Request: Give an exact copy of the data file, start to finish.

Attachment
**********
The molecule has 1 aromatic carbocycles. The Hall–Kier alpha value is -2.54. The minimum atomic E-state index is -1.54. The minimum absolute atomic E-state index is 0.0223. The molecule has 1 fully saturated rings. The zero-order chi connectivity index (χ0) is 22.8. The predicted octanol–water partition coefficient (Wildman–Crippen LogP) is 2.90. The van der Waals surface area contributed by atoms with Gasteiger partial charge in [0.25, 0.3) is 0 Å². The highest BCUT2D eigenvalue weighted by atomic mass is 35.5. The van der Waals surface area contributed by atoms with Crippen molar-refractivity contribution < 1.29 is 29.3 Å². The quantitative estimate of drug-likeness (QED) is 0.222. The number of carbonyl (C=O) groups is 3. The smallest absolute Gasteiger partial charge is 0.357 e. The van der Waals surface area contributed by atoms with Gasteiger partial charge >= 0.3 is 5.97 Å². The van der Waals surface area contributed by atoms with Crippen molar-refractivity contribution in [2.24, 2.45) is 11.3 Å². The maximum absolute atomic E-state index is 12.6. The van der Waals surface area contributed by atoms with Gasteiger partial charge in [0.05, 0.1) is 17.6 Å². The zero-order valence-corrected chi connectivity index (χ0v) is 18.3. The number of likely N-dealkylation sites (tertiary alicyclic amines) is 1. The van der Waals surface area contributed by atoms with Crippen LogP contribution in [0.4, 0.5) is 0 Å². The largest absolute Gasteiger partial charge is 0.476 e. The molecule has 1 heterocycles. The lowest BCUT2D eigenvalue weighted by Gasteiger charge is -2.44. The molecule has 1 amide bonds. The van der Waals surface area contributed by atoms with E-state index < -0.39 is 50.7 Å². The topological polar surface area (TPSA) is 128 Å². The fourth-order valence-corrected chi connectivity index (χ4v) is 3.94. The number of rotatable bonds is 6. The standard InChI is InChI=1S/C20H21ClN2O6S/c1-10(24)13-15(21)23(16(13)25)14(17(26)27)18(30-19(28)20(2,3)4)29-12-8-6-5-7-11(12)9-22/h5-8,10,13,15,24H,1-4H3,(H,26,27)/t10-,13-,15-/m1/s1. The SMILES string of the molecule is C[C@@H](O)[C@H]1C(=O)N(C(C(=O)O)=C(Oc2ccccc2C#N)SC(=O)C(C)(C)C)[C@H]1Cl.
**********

The molecule has 1 aromatic carbocycles. The Hall–Kier alpha value is -2.54. The minimum atomic E-state index is -1.54. The minimum absolute atomic E-state index is 0.0223. The molecule has 1 fully saturated rings. The zero-order chi connectivity index (χ0) is 22.8. The predicted octanol–water partition coefficient (Wildman–Crippen LogP) is 2.90. The van der Waals surface area contributed by atoms with Gasteiger partial charge in [0.25, 0.3) is 0 Å². The highest BCUT2D eigenvalue weighted by atomic mass is 35.5. The van der Waals surface area contributed by atoms with Crippen molar-refractivity contribution < 1.29 is 29.3 Å². The quantitative estimate of drug-likeness (QED) is 0.222. The number of carbonyl (C=O) groups is 3. The smallest absolute Gasteiger partial charge is 0.357 e. The van der Waals surface area contributed by atoms with Gasteiger partial charge >= 0.3 is 5.97 Å². The van der Waals surface area contributed by atoms with Crippen molar-refractivity contribution in [2.24, 2.45) is 11.3 Å². The maximum absolute atomic E-state index is 12.6. The van der Waals surface area contributed by atoms with Gasteiger partial charge in [0.05, 0.1) is 17.6 Å². The zero-order valence-corrected chi connectivity index (χ0v) is 18.3. The number of likely N-dealkylation sites (tertiary alicyclic amines) is 1. The van der Waals surface area contributed by atoms with Crippen LogP contribution in [0.4, 0.5) is 0 Å². The largest absolute Gasteiger partial charge is 0.476 e. The molecule has 1 heterocycles. The lowest BCUT2D eigenvalue weighted by Gasteiger charge is -2.44. The molecule has 1 amide bonds. The van der Waals surface area contributed by atoms with E-state index < -0.39 is 50.7 Å². The topological polar surface area (TPSA) is 128 Å². The fourth-order valence-corrected chi connectivity index (χ4v) is 3.94. The number of rotatable bonds is 6. The standard InChI is InChI=1S/C20H21ClN2O6S/c1-10(24)13-15(21)23(16(13)25)14(17(26)27)18(30-19(28)20(2,3)4)29-12-8-6-5-7-11(12)9-22/h5-8,10,13,15,24H,1-4H3,(H,26,27)/t10-,13-,15-/m1/s1. The SMILES string of the molecule is C[C@@H](O)[C@H]1C(=O)N(C(C(=O)O)=C(Oc2ccccc2C#N)SC(=O)C(C)(C)C)[C@H]1Cl.